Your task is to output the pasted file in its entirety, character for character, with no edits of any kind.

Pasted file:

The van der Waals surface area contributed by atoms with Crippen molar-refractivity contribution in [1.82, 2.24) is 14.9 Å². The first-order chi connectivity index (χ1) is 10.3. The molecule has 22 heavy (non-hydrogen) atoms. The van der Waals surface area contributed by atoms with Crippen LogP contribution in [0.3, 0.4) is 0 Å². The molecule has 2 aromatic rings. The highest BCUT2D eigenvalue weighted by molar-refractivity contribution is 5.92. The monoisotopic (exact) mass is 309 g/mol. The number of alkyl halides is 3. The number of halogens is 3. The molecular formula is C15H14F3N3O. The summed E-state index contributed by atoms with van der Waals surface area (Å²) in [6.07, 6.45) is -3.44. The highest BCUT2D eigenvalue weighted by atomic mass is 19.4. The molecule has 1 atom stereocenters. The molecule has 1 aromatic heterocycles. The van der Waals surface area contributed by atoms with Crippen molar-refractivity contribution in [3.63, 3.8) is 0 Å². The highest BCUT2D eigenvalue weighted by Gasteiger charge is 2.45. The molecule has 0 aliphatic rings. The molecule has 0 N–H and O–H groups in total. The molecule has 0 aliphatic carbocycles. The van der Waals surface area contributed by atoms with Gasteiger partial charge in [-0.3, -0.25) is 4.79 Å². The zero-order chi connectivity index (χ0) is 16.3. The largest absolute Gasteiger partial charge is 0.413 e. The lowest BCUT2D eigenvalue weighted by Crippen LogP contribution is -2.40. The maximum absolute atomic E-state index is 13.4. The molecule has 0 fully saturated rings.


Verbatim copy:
The van der Waals surface area contributed by atoms with Crippen molar-refractivity contribution in [1.82, 2.24) is 14.9 Å². The first-order chi connectivity index (χ1) is 10.3. The molecule has 22 heavy (non-hydrogen) atoms. The van der Waals surface area contributed by atoms with Crippen LogP contribution in [0.3, 0.4) is 0 Å². The molecule has 2 aromatic rings. The highest BCUT2D eigenvalue weighted by molar-refractivity contribution is 5.92. The monoisotopic (exact) mass is 309 g/mol. The number of alkyl halides is 3. The number of halogens is 3. The molecular formula is C15H14F3N3O. The summed E-state index contributed by atoms with van der Waals surface area (Å²) in [6.07, 6.45) is -3.44. The highest BCUT2D eigenvalue weighted by atomic mass is 19.4. The molecule has 1 atom stereocenters. The molecule has 1 aromatic heterocycles. The van der Waals surface area contributed by atoms with Crippen molar-refractivity contribution in [3.63, 3.8) is 0 Å². The highest BCUT2D eigenvalue weighted by Gasteiger charge is 2.45. The molecule has 0 aliphatic rings. The molecule has 0 N–H and O–H groups in total. The molecule has 0 aliphatic carbocycles. The van der Waals surface area contributed by atoms with Gasteiger partial charge in [-0.3, -0.25) is 4.79 Å². The zero-order chi connectivity index (χ0) is 16.3. The largest absolute Gasteiger partial charge is 0.413 e. The lowest BCUT2D eigenvalue weighted by Crippen LogP contribution is -2.40. The maximum absolute atomic E-state index is 13.4. The molecule has 0 fully saturated rings.